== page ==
SAN FRANCISCO -- Google Inc. is joining EarthLink Inc. in a bid to build a wireless network in San Francisco that would offer basic Internet access for free and charge about $20 per month to surf the Web at higher speeds.
The partnership, revealed late Tuesday, represents the first time Google has acknowledged it wants help in its quest to provide free wireless service, or WiFi, throughout San Francisco, where the hills could make reliable Internet connections more difficult.
Google, which runs the Internet's leading search engine, and EarthLink, a major Internet service provider, had been bidding against each other but recently decided it made more sense to team up.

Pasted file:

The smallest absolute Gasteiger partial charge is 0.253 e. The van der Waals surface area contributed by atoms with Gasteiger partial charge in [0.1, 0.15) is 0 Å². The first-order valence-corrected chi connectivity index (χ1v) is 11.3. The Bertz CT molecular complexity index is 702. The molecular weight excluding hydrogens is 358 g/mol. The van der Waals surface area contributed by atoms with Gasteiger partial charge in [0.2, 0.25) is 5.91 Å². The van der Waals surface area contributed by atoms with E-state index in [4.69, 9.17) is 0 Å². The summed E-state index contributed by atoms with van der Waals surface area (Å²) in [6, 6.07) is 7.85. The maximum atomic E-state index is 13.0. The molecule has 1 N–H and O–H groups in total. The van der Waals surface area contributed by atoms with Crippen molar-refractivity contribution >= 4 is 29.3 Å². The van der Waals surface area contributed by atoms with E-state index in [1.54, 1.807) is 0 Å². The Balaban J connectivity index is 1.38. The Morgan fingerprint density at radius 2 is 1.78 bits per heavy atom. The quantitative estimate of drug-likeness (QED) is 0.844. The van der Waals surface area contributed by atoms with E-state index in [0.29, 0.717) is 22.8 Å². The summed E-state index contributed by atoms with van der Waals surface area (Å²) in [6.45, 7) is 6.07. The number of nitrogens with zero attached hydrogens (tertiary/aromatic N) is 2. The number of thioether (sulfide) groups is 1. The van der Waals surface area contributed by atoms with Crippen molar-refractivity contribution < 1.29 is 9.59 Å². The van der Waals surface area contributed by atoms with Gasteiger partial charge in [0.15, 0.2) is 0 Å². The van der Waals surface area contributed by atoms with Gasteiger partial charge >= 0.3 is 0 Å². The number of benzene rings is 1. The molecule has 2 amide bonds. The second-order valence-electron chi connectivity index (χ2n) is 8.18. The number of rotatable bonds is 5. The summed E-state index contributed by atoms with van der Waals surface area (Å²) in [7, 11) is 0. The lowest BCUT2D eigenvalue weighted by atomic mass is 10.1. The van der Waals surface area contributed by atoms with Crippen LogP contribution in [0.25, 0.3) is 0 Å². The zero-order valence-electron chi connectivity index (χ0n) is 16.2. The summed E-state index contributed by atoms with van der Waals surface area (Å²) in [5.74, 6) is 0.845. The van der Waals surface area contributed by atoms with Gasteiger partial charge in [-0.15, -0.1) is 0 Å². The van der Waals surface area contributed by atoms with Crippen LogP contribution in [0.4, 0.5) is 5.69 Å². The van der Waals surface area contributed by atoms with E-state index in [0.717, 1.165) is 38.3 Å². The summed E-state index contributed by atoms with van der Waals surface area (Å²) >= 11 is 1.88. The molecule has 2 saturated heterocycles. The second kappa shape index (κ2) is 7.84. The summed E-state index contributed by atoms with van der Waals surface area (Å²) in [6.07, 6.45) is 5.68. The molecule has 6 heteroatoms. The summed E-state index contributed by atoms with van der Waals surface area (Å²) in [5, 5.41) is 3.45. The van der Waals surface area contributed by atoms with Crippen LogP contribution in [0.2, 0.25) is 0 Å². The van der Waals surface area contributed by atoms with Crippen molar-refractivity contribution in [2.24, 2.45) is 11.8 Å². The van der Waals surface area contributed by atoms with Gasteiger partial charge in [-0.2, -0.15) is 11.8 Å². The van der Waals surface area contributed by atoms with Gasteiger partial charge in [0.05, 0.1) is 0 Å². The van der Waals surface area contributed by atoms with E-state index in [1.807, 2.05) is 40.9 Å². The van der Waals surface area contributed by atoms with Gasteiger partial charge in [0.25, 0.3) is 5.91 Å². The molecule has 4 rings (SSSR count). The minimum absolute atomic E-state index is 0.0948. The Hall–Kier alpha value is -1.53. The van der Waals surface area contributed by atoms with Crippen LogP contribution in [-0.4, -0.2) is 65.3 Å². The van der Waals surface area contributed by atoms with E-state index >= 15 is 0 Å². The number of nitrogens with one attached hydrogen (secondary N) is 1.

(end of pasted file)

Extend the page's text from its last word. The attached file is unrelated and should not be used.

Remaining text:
EarthLink would pay for most of the projected $15 million cost to build and maintain San Francisco's WiFi network over 10 years, said Don Berryman, its president of municipal networks.
EarthLink would recover some of its expenses by charging about $20 per month for Internet access about 20 times faster than dial-up service, Berryman said. Google's free WiFi would be about five to six times quicker than dial-up.
EarthLink has won a similar 10-year contract to provide WiFi coverage to Philadelphia. There, EarthLink will sell the service wholesale to Internet service providers for $9 per user per month.
In San Francisco, the Google-EarthLink bid is competing against five other proposals.
The free WiFi access would be financed by ads.